Psalm 11

Lamentation (persecuted and accused)

The Righteous Lord Loves the Upright

                7 For the LORD is righteous, He loves righteousness;

                The upright will behold His face.

·         There is always ground of hope to one who trusts in God. All is not lost, that is brought into jeopardy.

·         [L]isten to no counsel however kindly it may seem to be given, if it conflicts with the known will of God.

·         Crooked ways belong not to godliness. When we find ourselves inclined to an uncandid course, we may know all is not right.

·         It is always necessary to adhere to first principles. “If you destroy the foundations, if you take good people from off their hope in God, if you can persuade them that their religion is a cheat and a jest, and can banter them out of that, you ruin them, and break their hearts indeed, and make them of all men most miserable.” (Henry) With care and examination adopt first principles. When adopted, stick to them.

·         Those, who have impiously shaken off their allegiance to the Almighty, cannot be supposed to treat with much deference his humble and devoted servants.

·         The more wholly the springs of earthly comfort go dry, the more should we come to the wells of salvation, and with delight draw thence all needed refreshments.

·         “All men acknowledge that the world is governed by the providence of God; but when there comes some sad confusion of things, which disturbs their case and involves them in difficulty, there are few who retain in their minds the firm persuasion of truth.” (Calvin) Yet that is the very time, when faith is most needed and may be most illustrious.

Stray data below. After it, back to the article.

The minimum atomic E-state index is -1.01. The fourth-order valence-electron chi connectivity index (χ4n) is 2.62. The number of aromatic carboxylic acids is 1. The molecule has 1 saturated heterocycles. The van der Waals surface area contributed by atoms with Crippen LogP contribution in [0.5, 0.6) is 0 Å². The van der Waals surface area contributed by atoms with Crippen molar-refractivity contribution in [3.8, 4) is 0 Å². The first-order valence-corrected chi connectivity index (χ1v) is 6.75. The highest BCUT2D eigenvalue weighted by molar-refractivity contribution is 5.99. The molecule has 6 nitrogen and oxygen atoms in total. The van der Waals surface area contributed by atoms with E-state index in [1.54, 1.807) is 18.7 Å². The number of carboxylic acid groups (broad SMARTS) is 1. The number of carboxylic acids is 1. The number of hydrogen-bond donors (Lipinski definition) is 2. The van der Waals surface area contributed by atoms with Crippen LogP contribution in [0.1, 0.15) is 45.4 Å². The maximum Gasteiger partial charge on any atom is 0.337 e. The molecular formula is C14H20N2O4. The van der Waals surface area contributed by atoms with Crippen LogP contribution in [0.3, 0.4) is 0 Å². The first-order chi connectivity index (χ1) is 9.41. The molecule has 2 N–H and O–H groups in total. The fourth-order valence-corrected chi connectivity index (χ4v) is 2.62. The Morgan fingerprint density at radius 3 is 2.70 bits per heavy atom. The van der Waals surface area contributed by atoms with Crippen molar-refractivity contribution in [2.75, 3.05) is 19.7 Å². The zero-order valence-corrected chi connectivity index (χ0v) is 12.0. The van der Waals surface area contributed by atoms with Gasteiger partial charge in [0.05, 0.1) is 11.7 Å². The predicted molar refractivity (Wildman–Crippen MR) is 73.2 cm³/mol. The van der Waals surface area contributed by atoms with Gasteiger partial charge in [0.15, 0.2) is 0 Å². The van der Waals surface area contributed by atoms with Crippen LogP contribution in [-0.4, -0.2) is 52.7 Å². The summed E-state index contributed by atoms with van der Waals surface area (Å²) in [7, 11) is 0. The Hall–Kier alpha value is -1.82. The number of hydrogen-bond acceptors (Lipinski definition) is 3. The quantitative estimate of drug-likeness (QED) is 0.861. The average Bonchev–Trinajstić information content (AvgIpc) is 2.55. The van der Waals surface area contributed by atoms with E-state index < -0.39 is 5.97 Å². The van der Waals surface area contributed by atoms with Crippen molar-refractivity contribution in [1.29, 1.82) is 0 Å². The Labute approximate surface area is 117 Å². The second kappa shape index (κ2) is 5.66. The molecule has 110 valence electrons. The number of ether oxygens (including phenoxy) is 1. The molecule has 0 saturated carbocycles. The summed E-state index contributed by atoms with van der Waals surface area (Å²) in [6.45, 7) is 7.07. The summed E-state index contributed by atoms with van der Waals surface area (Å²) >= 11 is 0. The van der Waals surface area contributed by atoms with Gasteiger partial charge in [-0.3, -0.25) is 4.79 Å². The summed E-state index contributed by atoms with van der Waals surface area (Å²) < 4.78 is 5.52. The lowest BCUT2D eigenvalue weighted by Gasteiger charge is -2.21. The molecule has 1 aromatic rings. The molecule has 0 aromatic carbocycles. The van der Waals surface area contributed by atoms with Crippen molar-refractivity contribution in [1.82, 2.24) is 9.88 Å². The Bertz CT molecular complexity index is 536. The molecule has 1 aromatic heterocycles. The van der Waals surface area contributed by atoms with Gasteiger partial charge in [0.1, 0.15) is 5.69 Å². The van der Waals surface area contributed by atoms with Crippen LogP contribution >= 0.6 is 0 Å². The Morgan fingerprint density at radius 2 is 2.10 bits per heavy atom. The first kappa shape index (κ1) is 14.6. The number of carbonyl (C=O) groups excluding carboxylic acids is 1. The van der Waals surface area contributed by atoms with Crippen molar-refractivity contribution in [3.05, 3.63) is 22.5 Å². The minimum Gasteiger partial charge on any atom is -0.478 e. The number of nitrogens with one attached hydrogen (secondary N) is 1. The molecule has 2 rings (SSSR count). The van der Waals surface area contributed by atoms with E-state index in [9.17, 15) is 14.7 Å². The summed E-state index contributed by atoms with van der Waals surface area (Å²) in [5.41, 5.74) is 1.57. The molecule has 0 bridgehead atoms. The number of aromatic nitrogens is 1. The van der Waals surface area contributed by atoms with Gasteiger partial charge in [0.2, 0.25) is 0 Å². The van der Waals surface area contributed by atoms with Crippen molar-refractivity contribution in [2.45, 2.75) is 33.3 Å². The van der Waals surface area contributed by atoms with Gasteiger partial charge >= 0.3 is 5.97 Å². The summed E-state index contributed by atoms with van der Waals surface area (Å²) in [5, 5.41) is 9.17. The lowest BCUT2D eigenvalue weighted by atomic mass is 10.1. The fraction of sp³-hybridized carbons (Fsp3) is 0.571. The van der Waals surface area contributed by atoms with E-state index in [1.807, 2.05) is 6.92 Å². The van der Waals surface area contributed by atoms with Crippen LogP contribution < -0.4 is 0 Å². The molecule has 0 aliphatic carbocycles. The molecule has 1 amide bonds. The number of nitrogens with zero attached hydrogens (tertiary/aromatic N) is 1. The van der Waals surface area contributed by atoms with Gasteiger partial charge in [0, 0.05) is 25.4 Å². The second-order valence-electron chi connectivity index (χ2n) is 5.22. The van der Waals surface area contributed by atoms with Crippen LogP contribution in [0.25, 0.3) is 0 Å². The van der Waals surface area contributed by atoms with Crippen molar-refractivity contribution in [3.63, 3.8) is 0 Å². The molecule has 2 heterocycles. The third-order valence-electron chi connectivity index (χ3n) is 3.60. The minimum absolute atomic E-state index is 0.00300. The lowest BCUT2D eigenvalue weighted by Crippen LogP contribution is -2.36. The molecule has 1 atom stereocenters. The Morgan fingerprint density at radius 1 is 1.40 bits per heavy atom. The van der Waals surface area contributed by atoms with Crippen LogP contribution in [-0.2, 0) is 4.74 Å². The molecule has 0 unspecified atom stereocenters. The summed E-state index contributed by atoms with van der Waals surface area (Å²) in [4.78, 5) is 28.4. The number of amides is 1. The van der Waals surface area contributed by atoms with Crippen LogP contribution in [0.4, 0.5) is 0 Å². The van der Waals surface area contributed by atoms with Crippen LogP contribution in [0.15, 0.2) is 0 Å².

·         It should make men solemn to know that God searches and tries them. Many make in words very solemn appeals to their Maker, but in their hearts they are light and vain. The heart-searcher has no pleasure in fools. He trifles with none. He will not be trifled with by any.

·         If God does try the righteous, it is for their good; and so there is a vast difference between the sufferings of saints and of sinners, not in the degree, so much as in the design, end and effects. “We here perceive the unspeakable difference between fatherly chastisements and the infliction of God’s displeasure on his enemies. The one is for correction, the other is an intimation of righteous displeasure and approaching judgment; the one is the rebuke of a father, justly offended; the other is the uplifted rod of a judge, who will, ere long, smite down all his foes.” (Morison)